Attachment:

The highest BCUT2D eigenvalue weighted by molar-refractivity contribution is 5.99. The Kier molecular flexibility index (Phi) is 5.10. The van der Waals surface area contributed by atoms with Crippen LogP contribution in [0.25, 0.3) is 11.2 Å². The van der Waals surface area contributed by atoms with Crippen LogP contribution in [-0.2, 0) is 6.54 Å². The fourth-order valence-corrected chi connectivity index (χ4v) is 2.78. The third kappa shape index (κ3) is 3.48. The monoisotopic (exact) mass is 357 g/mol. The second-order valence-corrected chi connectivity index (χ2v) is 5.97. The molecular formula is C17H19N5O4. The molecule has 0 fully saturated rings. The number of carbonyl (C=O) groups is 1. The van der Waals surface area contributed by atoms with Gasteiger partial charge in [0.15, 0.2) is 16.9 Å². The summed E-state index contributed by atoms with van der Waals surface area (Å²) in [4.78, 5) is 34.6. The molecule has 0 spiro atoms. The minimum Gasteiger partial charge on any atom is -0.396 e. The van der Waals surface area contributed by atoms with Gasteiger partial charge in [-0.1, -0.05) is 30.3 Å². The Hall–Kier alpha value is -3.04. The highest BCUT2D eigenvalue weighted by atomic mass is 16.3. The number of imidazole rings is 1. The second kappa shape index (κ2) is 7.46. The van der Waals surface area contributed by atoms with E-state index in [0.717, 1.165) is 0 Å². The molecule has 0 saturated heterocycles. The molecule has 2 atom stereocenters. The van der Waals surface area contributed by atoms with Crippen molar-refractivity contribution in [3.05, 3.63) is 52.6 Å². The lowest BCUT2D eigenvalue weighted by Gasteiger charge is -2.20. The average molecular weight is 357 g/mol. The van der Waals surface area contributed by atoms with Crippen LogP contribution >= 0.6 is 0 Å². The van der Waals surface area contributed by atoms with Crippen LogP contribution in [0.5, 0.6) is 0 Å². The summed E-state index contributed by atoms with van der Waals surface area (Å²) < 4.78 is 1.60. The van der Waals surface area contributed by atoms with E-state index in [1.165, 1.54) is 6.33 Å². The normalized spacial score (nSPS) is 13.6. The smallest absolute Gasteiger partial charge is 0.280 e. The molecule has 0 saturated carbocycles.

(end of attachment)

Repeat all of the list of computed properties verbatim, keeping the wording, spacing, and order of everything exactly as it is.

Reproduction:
The highest BCUT2D eigenvalue weighted by molar-refractivity contribution is 5.99. The Kier molecular flexibility index (Phi) is 5.10. The van der Waals surface area contributed by atoms with Crippen LogP contribution in [0.25, 0.3) is 11.2 Å². The van der Waals surface area contributed by atoms with Crippen LogP contribution in [-0.2, 0) is 6.54 Å². The fourth-order valence-corrected chi connectivity index (χ4v) is 2.78. The third kappa shape index (κ3) is 3.48. The monoisotopic (exact) mass is 357 g/mol. The second-order valence-corrected chi connectivity index (χ2v) is 5.97. The molecular formula is C17H19N5O4. The molecule has 0 fully saturated rings. The number of carbonyl (C=O) groups is 1. The van der Waals surface area contributed by atoms with Gasteiger partial charge in [0.15, 0.2) is 16.9 Å². The summed E-state index contributed by atoms with van der Waals surface area (Å²) in [4.78, 5) is 34.6. The molecule has 0 spiro atoms. The minimum Gasteiger partial charge on any atom is -0.396 e. The van der Waals surface area contributed by atoms with Gasteiger partial charge in [-0.1, -0.05) is 30.3 Å². The Hall–Kier alpha value is -3.04. The highest BCUT2D eigenvalue weighted by atomic mass is 16.3. The number of imidazole rings is 1. The second kappa shape index (κ2) is 7.46. The van der Waals surface area contributed by atoms with E-state index in [0.717, 1.165) is 0 Å². The molecule has 0 saturated heterocycles. The molecule has 2 atom stereocenters. The van der Waals surface area contributed by atoms with Crippen molar-refractivity contribution in [3.05, 3.63) is 52.6 Å². The lowest BCUT2D eigenvalue weighted by Gasteiger charge is -2.20. The average molecular weight is 357 g/mol. The van der Waals surface area contributed by atoms with Crippen LogP contribution >= 0.6 is 0 Å². The van der Waals surface area contributed by atoms with Crippen LogP contribution in [0.5, 0.6) is 0 Å². The summed E-state index contributed by atoms with van der Waals surface area (Å²) < 4.78 is 1.60. The van der Waals surface area contributed by atoms with E-state index in [1.165, 1.54) is 6.33 Å². The normalized spacial score (nSPS) is 13.6. The smallest absolute Gasteiger partial charge is 0.280 e. The molecule has 0 saturated carbocycles.